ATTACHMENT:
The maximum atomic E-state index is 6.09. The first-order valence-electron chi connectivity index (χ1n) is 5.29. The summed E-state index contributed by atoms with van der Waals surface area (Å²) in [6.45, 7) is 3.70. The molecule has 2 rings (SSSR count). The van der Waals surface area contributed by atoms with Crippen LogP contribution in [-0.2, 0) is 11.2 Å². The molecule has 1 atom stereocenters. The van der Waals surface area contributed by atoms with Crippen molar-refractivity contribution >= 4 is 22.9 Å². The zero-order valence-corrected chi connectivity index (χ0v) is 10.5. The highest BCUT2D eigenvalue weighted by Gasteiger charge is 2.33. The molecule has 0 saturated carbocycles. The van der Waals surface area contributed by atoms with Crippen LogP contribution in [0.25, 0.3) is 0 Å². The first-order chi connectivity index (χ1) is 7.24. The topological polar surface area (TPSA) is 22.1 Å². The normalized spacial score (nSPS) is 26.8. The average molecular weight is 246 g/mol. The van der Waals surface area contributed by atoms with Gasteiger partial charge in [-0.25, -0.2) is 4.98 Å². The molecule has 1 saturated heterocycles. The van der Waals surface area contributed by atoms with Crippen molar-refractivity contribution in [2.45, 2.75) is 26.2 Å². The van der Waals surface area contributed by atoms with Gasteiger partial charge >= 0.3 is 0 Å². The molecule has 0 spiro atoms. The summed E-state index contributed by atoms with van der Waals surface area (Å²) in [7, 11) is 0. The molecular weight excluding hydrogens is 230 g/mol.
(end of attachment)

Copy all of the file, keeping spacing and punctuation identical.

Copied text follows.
The maximum atomic E-state index is 6.09. The first-order valence-electron chi connectivity index (χ1n) is 5.29. The summed E-state index contributed by atoms with van der Waals surface area (Å²) in [6.45, 7) is 3.70. The molecule has 2 rings (SSSR count). The van der Waals surface area contributed by atoms with Crippen LogP contribution in [-0.2, 0) is 11.2 Å². The molecule has 1 atom stereocenters. The van der Waals surface area contributed by atoms with Crippen molar-refractivity contribution >= 4 is 22.9 Å². The zero-order valence-corrected chi connectivity index (χ0v) is 10.5. The highest BCUT2D eigenvalue weighted by Gasteiger charge is 2.33. The molecule has 0 saturated carbocycles. The van der Waals surface area contributed by atoms with Crippen LogP contribution in [0.25, 0.3) is 0 Å². The first-order chi connectivity index (χ1) is 7.24. The topological polar surface area (TPSA) is 22.1 Å². The normalized spacial score (nSPS) is 26.8. The average molecular weight is 246 g/mol. The van der Waals surface area contributed by atoms with Gasteiger partial charge in [-0.25, -0.2) is 4.98 Å². The molecule has 1 saturated heterocycles. The van der Waals surface area contributed by atoms with Crippen molar-refractivity contribution in [2.45, 2.75) is 26.2 Å². The van der Waals surface area contributed by atoms with Gasteiger partial charge >= 0.3 is 0 Å². The molecule has 0 spiro atoms. The summed E-state index contributed by atoms with van der Waals surface area (Å²) in [7, 11) is 0. The molecular weight excluding hydrogens is 230 g/mol.